As I’ve discussed before, I actually stopped performing prospective trials in wound care because the trials were not “generalizable,” meaning, the patients enrolled in studies to evaluate wound healing modalities bear no resemblance to the patients we see. I talked about this recently in this article.
That means the only way we are going to figure out what works for real patients with wounds is to use real-world data. The US Wound Registry (USWR) has set the standard for managing bias in real world registries derived from electronic health records (here’s our white paper on the subject.)
The USWR participates in B.R.I.D.G.E. TO DATA®, which profiles population healthcare databases for use in epidemiology and health outcomes research. The B.R.I.D.G.E. service is unique and because there’s finally a growing interest in finding solutions using the data that are already available, I thought you might like to know more about it.
Search Engine for Population Healthcare Research Databases
B.R.I.D.G.E. TO DATA® is a unique online reference profiling population healthcare databases for use in epidemiology and health outcomes research. Drawing on decades of experience with databases, DGI, LLC (nonprofit) developed this updated tool and launched it in 2009 to allow users to identify databases with relevant populations for their research.
This user-friendly resource allows users to:
- View an interactive map & database listing
- Search for databases by region/country & other criteria
- Review individual database attributes
- Compare database elements side-by-side
- Export search results into Excel
- Modify or Narrow search results
- Save searches
- Create collections of database profiles
- Access a Glossary of international terms (e.g., coding systems)
This resource also serves as:
- An educational tool for public health research, and
- A template for health systems planners to design or refine their healthcare data.
B.R.I.D.G.E. TO DATA® currently has ~325 standardized database profiles from 42 countries. Each profile includes 75 core data fields describing the database, population type, coding systems, data on drugs/diagnoses/procedures, cost information, validation & linkage, administrative/contact information, and a list of recent publications. More profiles are being added on a regular basis; our newest additions include 27 biobank and 33 genetic data fields.
(NOTE: This site does not contain any proprietary data or actual datasets from any healthcare database.)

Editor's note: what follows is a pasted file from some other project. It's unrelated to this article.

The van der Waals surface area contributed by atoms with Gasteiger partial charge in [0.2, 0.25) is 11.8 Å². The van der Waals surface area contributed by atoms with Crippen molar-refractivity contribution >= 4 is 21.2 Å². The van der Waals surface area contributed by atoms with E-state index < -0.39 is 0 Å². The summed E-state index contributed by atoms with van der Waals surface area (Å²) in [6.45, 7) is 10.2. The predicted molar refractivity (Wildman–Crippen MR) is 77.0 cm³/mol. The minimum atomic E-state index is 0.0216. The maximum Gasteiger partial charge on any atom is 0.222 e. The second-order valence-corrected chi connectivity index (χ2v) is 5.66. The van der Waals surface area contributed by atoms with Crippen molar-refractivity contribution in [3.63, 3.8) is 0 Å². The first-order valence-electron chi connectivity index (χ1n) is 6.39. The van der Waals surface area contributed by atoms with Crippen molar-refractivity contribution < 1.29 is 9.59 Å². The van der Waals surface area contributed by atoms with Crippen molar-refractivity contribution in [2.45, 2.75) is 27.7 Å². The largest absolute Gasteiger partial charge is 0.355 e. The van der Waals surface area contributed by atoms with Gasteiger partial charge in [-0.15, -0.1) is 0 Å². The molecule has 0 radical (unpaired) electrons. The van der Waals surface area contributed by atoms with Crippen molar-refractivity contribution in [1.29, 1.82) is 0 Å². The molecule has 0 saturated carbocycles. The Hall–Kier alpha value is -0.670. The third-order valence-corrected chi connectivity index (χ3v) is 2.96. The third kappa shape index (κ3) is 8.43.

Types of databases profiled include:
- Longitudinal EMR and claims
- Drug or disease-specific cohorts
- Genetic databases & Biobanks
- National statistics and surveys
- National surveillance systems
- Spontaneous reporting systems
- Clinical trials
The site has various tutorials (video format) demonstrating how users can use the resource. Prior to signing up, one can view a sample set of five complete database profiles and poster presentations of case studies using the resource.
- The B.R.I.D.G.E. TO DATA® team also offers assistance on database-related projects. Some examples of how the team can help your studies succeed include:
- Conduct comprehensive database searches (using B.R.I.D.G.E., literature, their professional network, and other sources);
- Identify data sources meeting your study’s unique criteria;
- Communicate with data vendors on your behalf;
- Facilitate data access (third-party data requests);
- Develop searchable database repositories customized for your team;
- Create tables of multi-source data elements; and
- Help incorporate B.R.I.D.G.E. as a database teaching tool in your classroom.
The B.R.I.D.G.E. TO DATA® Team can be contacted any time for a proposal ([email protected]).
Dr. Fife is a world renowned wound care physician dedicated to improving patient outcomes through quality driven care. Please visit my blog at CarolineFifeMD.com and my Youtube channel at https://www.youtube.com/c/carolinefifemd/videos
Not only are you a brilliant writer, but a professional and personal inspiration to many (especially me.)
What we need to continue to develop (based on WHI and other platforms) are better wound care ontologies.
Only then can proper Bayesian methods be employed so that real world RCT’s can be rolled out that give meaningful results when ALL wound care modalities are employed in real world environments.